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AP
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FILE - Michigan head coach Carol Hutchins calls out instructions during an NCAA softball game against South Dakota State, on May 20, 2022, in Orlando, Fla. Hutchins, the winningest coach in college softball history, said she was informed of the Supreme Court's decision to overturn the abortion rights provisions of Roe v. Wade via news alerts on her phone Friday. (AP Photo/Phelan M. Ebenhack, File)

AP
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In the 50 years since the landmark law was passed, profound strides have been made in women and girls’ participation in sports. According to the Women’s Sports Foundation, women now make up 44% of all NCAA athletes, compared to just 15% in 1971. Nearly 3.5 million high school girls play sports, compared to less than 300,000 in 1972. But for Black women and women of color in sports, those gains have not been equally shared, reflecting the limitations of a policy that only addresses equity on the basis of sex and gender.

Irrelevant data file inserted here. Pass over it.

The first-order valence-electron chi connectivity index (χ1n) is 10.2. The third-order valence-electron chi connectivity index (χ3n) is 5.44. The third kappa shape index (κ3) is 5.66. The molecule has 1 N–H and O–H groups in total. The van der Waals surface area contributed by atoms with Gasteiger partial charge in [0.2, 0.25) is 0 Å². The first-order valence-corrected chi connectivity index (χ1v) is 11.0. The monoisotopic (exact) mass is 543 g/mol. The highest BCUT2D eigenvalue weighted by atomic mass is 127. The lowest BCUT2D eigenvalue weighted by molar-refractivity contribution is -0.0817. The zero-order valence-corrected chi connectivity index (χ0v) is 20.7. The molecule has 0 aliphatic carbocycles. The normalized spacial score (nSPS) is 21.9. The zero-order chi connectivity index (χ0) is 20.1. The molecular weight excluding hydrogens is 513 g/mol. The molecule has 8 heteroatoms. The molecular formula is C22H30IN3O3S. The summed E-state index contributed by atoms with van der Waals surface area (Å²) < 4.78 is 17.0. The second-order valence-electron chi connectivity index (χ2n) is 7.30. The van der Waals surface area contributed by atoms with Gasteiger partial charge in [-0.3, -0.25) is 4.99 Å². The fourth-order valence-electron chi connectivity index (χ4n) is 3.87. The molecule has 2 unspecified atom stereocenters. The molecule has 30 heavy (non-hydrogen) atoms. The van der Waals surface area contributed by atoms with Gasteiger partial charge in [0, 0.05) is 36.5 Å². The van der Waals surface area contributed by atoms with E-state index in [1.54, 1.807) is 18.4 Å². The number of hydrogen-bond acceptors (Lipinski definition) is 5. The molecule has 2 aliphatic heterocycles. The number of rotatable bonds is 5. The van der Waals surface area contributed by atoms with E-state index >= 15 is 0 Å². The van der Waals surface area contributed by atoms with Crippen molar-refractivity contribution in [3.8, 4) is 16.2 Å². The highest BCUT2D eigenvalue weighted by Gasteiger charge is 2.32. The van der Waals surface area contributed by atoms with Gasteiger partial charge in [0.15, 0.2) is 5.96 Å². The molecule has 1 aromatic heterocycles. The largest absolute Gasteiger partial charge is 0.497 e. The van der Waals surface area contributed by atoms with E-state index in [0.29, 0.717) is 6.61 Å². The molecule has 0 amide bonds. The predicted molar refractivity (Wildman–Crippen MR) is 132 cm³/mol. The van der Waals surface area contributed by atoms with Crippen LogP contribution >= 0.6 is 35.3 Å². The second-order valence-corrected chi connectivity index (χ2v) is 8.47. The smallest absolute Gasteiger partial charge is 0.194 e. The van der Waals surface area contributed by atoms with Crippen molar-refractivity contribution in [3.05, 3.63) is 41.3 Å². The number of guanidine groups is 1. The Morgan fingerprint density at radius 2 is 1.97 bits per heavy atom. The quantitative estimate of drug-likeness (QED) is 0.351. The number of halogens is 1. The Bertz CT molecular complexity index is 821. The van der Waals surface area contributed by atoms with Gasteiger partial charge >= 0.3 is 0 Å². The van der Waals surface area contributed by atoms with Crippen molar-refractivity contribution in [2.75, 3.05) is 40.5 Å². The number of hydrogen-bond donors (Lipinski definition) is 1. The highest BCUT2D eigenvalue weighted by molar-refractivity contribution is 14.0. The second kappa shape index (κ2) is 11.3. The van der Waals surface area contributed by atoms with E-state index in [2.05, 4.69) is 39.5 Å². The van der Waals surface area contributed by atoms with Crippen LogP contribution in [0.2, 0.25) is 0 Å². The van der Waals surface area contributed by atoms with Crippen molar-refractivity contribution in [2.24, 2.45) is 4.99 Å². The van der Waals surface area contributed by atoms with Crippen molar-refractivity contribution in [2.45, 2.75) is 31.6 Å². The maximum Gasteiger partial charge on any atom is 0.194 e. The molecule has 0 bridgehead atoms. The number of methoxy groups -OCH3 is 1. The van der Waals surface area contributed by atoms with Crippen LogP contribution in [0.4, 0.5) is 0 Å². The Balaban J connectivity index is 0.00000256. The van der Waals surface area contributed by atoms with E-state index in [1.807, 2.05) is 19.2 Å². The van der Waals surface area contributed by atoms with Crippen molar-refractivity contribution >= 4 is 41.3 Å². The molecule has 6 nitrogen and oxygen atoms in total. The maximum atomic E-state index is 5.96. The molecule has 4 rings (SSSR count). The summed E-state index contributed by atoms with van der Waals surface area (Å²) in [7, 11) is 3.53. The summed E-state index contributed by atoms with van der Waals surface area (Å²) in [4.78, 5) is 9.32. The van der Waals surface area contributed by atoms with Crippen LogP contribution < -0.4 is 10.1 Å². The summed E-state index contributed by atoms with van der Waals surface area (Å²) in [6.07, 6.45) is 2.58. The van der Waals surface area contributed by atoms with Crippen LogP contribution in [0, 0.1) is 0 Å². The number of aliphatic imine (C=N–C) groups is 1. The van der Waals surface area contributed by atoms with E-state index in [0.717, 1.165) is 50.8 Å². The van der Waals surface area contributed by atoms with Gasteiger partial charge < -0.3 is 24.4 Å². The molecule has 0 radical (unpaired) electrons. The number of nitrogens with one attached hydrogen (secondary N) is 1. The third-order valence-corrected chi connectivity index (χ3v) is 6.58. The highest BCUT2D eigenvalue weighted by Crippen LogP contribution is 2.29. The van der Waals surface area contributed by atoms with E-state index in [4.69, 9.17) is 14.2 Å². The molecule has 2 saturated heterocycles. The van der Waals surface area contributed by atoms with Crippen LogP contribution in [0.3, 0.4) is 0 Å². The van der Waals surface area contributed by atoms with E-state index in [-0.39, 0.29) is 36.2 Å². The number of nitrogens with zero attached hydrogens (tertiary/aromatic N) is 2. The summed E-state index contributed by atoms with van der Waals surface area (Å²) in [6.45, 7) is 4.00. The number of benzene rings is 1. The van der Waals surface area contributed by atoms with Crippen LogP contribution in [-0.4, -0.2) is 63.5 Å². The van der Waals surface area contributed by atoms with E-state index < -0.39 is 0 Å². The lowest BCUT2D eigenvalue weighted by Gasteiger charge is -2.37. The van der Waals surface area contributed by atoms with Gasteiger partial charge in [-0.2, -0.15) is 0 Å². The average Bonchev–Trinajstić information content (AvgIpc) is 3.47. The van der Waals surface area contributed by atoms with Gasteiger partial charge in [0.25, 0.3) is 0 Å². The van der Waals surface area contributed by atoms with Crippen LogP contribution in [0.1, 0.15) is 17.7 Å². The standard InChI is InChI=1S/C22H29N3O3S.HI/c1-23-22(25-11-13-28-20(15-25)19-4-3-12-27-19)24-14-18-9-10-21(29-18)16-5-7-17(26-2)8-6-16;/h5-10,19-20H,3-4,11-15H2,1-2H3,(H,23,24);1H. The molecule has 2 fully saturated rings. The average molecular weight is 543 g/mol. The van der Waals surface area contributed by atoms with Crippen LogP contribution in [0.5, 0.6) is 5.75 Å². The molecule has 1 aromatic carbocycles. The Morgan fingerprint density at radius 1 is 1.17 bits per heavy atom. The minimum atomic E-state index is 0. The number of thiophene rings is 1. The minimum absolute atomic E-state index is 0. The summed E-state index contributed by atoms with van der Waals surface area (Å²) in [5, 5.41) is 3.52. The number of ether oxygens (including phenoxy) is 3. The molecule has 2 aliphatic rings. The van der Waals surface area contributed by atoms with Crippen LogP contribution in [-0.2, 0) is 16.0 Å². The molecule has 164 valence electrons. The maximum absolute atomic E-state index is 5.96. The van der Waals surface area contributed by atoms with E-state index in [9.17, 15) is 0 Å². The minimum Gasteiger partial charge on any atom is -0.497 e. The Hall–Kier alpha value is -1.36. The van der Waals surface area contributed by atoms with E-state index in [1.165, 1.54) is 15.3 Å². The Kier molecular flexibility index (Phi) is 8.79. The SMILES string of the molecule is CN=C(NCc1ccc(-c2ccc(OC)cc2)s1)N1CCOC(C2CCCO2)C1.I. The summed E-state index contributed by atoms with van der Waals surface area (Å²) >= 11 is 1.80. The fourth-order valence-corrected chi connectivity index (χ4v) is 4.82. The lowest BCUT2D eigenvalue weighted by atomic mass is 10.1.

AP
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FILE - U.S. softball player Natasha Watley runs during practice Sunday, Aug. 10, 2008, at the Beijing 2008 Olympics in Beijing. Watley, a Black woman and two-time Olympic medalist in softball, started playing when she was 5. She did not have a Black teammate until she was a teenager and said there were so few girls of color who played with her and went on to college teams that she could count them on one hand. (AP Photo/Elaine Thompson, File)

AP
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FILE - President Bush holds a jersey with UCLA women's softball captain Natasha Watley as the team as he met with the reigning NCAA champions in several sports, in the East Room event at the White House in Washington, Monday, Nov. 17, 2003. Fifty years after the passage of Title IX, racial disparities still exist for women in college athletics. (AP Photo/J. Scott Applewhite, File)